Massachusetts State Police

State police must reinstate 7 troopers who refused vaccine, arbitrator says

The State Police Association held a news conference at 10 a.m. on Monday, blasting the Baker administration for a policy it called discriminatory and "draconian"

Massachusetts State Police must reinstate seven troopers who refused to be vaccinated for COVID-19, an independent arbitrator has ruled. The troopers, who had a religious exemption, have been on unpaid leave, but the arbitrator’s decision means they can return to work with retroactive pay if they choose.

The union representing state troopers, which held a news conference Monday outside the State House, filed a grievance after the law enforcement officers were suspended following former Republican Gov. Charlie Baker’s 2021 order requiring executive department employees to be vaccinated. Current Democratic Gov. Maura Healey lifted the vaccine mandate in May.



Watch NBC10 Boston news for free, 24/7, wherever you are.


Get Boston local news, weather forecasts, lifestyle and entertainment stories to your inbox. Sign up for NBC Boston’s newsletters.

Massachusetts State Police troopers with medical exemptions to the coronavirus vaccine mandate are being punished and "punitively pushed out," their union representatives said.

Massachusetts State Police are in the process of determining the “scope as well as the administrative and legal steps” needed to implement the arbitrator’s ruling, David Procopio, an agency spokesperson, said Sunday in an email.

The arbitrator concluded State Police violated a collective bargaining agreement in the way they handled the cases of eight troopers who cited religious grounds for refusing to take the vaccine. The agency summarily dismissed the troopers instead of reviewing their accommodation requests, the arbitrator said Friday. One of the eight troopers later returned to work.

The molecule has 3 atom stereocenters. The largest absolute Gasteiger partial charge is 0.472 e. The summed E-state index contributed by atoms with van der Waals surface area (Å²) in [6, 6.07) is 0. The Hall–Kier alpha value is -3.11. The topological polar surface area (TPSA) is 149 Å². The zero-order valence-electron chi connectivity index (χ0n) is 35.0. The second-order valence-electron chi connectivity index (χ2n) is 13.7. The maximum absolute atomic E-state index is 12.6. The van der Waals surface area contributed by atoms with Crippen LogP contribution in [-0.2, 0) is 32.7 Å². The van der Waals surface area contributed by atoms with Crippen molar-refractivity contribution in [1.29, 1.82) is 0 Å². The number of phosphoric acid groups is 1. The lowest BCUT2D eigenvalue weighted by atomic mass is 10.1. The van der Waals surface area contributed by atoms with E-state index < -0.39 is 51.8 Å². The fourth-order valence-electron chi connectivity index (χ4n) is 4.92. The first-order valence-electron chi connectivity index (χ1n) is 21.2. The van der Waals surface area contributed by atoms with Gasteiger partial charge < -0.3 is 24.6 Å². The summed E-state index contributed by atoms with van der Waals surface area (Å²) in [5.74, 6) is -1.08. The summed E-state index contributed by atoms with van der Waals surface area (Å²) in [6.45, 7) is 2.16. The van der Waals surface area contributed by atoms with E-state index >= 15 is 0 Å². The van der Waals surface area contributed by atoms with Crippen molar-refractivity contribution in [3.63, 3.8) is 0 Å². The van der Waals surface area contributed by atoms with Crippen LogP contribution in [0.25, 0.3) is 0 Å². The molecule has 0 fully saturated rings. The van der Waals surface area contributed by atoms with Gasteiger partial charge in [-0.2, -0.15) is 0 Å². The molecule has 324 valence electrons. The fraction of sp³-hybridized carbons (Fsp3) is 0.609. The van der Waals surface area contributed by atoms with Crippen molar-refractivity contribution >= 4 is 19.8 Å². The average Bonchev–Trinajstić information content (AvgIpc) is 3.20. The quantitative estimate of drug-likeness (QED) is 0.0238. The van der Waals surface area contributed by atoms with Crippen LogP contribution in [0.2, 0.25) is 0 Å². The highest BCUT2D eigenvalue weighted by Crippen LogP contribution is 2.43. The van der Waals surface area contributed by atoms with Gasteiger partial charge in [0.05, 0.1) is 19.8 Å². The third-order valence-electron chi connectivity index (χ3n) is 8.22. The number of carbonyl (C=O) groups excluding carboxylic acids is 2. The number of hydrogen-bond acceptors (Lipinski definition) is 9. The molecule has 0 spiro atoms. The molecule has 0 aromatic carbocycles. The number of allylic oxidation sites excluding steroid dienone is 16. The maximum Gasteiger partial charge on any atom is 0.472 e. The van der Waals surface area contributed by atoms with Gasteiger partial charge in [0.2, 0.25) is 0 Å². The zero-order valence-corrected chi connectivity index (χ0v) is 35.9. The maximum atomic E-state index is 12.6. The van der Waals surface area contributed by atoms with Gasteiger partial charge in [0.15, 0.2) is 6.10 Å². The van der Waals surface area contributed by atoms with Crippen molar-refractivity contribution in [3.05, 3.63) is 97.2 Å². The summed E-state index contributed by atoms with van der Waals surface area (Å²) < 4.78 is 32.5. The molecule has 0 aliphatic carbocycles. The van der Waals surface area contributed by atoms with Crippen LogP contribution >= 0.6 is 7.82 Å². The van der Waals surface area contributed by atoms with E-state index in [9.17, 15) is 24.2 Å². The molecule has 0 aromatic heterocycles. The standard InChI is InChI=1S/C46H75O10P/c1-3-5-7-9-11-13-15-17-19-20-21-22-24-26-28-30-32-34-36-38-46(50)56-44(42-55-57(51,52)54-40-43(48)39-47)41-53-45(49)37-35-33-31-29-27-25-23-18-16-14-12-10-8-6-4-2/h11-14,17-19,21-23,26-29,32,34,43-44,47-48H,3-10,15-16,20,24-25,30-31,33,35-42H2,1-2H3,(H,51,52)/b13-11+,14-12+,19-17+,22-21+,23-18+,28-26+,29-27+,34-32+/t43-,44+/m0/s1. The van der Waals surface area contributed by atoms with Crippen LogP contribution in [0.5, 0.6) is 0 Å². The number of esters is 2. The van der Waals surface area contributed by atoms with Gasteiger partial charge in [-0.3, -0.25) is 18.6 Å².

The Massachusetts State Police union is suing the state to stop Gov. Charlie Baker's vaccine mandate, saying representatives didn't get the chance to negotiate alternatives.

The State Police Association of Massachusetts criticized the former Baker administration for refusing to work with the troopers.

“These members, whose religious convictions were trampled, and who were left without pay or benefits, now can choose to return to work and will be made whole through retroactive pay and earned seniority,” said Patrick McNamara, the union president.

He said the union will continue to fight for another 13 troopers who weren’t deemed eligible for exemptions and were fired or dishonorably discharged for failing to get vaccinated.

McNamara said during Monday morning's news conference that the troopers were still deciding whether or not they would return to work.

"Their decision to return will not be made lightly," he said "These troopers have endured immense suffering and emotional distress while suspended, now the choice to continue in the ranks of the Massachusetts State Police rests with them and them alone."

An attorney for the association said that while Friday's decision does not have bearing on the other case involving the 13 troopers who were terminated, the union expects the same outcome. That separate arbitration case is expected to happen in the fall.

In 2021, then-Gov. Baker responded to a lawsuit over the vaccine mandate for state workers.

"One of the reasons we made the decision to move forward with the vaccine mandate for executive branch employees was because of the amount of time a lot of our workforce spends working with the public, face to face," he said at the time. "We thought it was important to not only make sure they're vaccinated to protect themselves but also that it would be protection for the people they're dealing with every day."

Copyright AP - Associated Press
Contact Us